15 Apr What is the ACL?
We interviewed renown orthopedic surgeon Dr. Nima Mehran to talk all about all things related to the anterior cruciate ligament or ACL. With over 200,000 ACL injuries per year and over half of those injured going to go surgery, the ACL is a hot topic within the performance and health fields alike. But what is the ACL? What does the ACL do? Do you need surgery after an ACL injury? We answered all those questions and more in this fantastic interview!
What is the ACL with Dr. Nima Mehran – Full-Length Interview
What is the ACL? What is its Purpose?
The anterior cruciate ligament connects the thigh bone (femur) to the shin bone (tibia) and crosses in front of the posterior cruciate ligament (PCL). It prevents the majority of anterior tibial translation (the tibia shifting forward relative to the femur). It also provides rotational stability, as well as, some side to side stability.
Surgical View of a Real ACL
How Do You Injure Your ACL?
Most commonly it occurs during sporting events as a non-contact injury. However, it can also occur in landings from jumps and contact injuries. Working on proper jumping and cutting mechanics is the most important aspect of rehab from an ACL injury and for preventing that injury in the first place! Check out this video to learn how to introduce and progressing cutting.
What Sports Have the Highest Rates of ACL Tears?
Basketball, soccer, football, skiing and martial arts.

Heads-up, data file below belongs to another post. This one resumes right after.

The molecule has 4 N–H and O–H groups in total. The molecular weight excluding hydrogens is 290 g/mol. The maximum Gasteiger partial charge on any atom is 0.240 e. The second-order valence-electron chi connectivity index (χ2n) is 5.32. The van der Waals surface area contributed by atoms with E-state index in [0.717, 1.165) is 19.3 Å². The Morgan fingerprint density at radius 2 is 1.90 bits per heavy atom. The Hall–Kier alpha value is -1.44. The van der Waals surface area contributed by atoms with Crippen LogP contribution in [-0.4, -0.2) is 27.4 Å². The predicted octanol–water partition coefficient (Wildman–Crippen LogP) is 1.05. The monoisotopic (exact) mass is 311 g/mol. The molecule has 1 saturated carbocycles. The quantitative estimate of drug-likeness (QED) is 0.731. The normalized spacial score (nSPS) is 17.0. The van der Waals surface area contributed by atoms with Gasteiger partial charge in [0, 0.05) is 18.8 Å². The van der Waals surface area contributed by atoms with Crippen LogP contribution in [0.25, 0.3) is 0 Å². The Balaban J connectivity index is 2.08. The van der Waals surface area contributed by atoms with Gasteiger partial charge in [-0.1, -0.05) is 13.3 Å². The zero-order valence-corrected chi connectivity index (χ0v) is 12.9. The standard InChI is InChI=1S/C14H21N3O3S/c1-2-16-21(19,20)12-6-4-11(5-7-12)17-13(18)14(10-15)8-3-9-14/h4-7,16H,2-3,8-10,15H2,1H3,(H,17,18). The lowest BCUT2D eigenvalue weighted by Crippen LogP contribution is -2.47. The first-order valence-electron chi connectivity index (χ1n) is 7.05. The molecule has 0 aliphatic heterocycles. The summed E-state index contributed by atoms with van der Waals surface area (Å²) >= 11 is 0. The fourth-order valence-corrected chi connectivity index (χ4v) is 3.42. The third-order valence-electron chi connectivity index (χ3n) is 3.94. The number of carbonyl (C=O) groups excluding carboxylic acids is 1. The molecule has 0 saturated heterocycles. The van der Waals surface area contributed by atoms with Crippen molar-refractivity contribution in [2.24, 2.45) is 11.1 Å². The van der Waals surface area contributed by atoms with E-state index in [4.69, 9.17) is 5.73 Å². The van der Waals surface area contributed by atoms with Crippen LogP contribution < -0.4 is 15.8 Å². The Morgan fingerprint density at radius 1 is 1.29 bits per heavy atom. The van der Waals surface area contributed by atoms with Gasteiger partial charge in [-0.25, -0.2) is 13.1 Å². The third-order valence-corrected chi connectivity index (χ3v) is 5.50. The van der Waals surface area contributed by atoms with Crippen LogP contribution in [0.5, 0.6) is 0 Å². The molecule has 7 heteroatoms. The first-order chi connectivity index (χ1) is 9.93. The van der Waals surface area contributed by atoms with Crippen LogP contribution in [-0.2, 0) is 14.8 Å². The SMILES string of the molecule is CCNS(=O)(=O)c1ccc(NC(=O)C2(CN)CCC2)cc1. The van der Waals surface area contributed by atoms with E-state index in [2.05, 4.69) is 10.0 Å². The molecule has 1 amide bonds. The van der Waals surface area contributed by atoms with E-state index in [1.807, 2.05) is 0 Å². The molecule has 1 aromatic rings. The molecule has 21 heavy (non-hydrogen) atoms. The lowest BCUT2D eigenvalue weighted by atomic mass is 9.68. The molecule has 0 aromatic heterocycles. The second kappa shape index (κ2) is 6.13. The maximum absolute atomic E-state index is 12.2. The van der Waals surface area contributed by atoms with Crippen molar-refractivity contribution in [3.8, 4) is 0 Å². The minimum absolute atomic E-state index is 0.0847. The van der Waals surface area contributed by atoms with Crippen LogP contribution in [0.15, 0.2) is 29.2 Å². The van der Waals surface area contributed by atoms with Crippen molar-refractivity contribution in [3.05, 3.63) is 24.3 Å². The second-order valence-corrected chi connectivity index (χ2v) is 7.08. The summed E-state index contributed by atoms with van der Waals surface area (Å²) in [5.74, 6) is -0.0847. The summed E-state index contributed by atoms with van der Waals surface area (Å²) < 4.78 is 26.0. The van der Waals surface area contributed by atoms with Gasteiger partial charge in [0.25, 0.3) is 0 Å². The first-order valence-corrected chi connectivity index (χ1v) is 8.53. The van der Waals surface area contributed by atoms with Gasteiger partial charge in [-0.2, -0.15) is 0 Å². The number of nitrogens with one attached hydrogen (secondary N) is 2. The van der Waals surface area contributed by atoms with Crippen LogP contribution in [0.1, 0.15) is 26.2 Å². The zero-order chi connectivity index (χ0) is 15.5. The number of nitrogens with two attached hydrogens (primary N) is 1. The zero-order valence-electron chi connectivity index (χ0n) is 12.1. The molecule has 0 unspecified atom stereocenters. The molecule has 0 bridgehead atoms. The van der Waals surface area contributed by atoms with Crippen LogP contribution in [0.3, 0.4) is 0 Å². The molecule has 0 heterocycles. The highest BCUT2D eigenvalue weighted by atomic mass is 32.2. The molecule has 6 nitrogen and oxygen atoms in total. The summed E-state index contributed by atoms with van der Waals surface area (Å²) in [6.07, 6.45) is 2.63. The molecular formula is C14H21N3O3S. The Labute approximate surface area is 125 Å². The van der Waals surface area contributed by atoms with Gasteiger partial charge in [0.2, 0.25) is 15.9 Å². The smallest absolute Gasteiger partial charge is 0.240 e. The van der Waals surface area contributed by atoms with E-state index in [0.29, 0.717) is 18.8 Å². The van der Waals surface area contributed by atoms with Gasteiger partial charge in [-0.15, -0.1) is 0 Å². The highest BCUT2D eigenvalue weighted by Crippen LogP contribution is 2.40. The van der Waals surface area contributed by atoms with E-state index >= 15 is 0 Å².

Knee [P]Rehab Program
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How Can I Prevent Tearing My ACL?
Generally, the best thing to do is to work on mechanics and strength in hopes of avoiding noncontact injuries. You cannot plan for contact injuries, but if you work on hamstring strength, hip mobility, and landing mechanics that is a great place to start. Talk to a therapist and a performance coach to come up with a great plan for your deficiencies. Just remember, the hamstrings are the secondary stabilizer to the ACL so don’t skip those exercises on leg day. Also, plyometrics have been shown to help as well!
Deceleration and Landing Mechanics Training
Progressive Hamstring Strengthening
Are There Any ACL Injury Prevention Programs?
We helped put together the ACL injury prevention exercise programs for the orthopedic section of the APTA. Each program has 3 tiered phases. The 1st phase is the dynamic warm-up which addresses mobility restrictions and general primes the body and nervous system for more intense movement. The 2nd phase is your foundational strengthening phase. We cannot stress enough how important strength is to prevent injuries! In particular for reducing ACL injuries, the goal is to strengthen the quadriceps, hamstrings, glutes, and core. The 3rd phase is the movement coordination phase. You can have all the strength in the world, but if you don’t know how to properly move, deceleration, and cut all that strength isn’t doing you any good! This is the most important aspect of an injury prevention program.
Each phase is divided into multiple tiers based on the difficulty level. Start with Tier I, and don’t move up to the next tier until you can complete all the exercises with perfect form.
ACL Injury Prevention – Field Version
The field version is for all your field sports like soccer, lacrosse, field hockey, etc.